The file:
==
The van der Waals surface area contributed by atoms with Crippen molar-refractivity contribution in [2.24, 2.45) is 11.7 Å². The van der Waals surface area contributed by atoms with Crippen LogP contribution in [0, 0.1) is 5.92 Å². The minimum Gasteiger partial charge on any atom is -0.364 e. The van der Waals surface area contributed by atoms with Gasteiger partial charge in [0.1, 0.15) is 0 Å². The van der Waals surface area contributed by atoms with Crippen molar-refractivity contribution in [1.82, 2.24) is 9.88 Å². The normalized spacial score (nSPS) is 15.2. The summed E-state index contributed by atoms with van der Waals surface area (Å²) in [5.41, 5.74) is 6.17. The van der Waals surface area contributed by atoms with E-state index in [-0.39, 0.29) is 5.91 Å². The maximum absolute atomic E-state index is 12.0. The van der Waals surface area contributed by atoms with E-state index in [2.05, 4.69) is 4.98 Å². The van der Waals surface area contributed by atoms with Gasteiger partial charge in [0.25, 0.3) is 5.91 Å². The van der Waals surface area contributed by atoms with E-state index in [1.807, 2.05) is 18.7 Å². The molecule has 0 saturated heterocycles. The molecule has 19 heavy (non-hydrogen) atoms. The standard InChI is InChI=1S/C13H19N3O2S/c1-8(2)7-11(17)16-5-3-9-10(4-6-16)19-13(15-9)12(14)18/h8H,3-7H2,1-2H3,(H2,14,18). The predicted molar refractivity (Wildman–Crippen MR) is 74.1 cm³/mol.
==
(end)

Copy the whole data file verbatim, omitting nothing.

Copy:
The van der Waals surface area contributed by atoms with Crippen molar-refractivity contribution in [2.24, 2.45) is 11.7 Å². The van der Waals surface area contributed by atoms with Crippen LogP contribution in [0, 0.1) is 5.92 Å². The minimum Gasteiger partial charge on any atom is -0.364 e. The van der Waals surface area contributed by atoms with Gasteiger partial charge in [0.1, 0.15) is 0 Å². The van der Waals surface area contributed by atoms with Crippen molar-refractivity contribution in [1.82, 2.24) is 9.88 Å². The normalized spacial score (nSPS) is 15.2. The summed E-state index contributed by atoms with van der Waals surface area (Å²) in [5.41, 5.74) is 6.17. The van der Waals surface area contributed by atoms with E-state index in [-0.39, 0.29) is 5.91 Å². The maximum absolute atomic E-state index is 12.0. The van der Waals surface area contributed by atoms with E-state index in [2.05, 4.69) is 4.98 Å². The van der Waals surface area contributed by atoms with Gasteiger partial charge in [0.25, 0.3) is 5.91 Å². The van der Waals surface area contributed by atoms with E-state index in [1.807, 2.05) is 18.7 Å². The molecule has 0 saturated heterocycles. The molecule has 19 heavy (non-hydrogen) atoms. The standard InChI is InChI=1S/C13H19N3O2S/c1-8(2)7-11(17)16-5-3-9-10(4-6-16)19-13(15-9)12(14)18/h8H,3-7H2,1-2H3,(H2,14,18). The predicted molar refractivity (Wildman–Crippen MR) is 74.1 cm³/mol.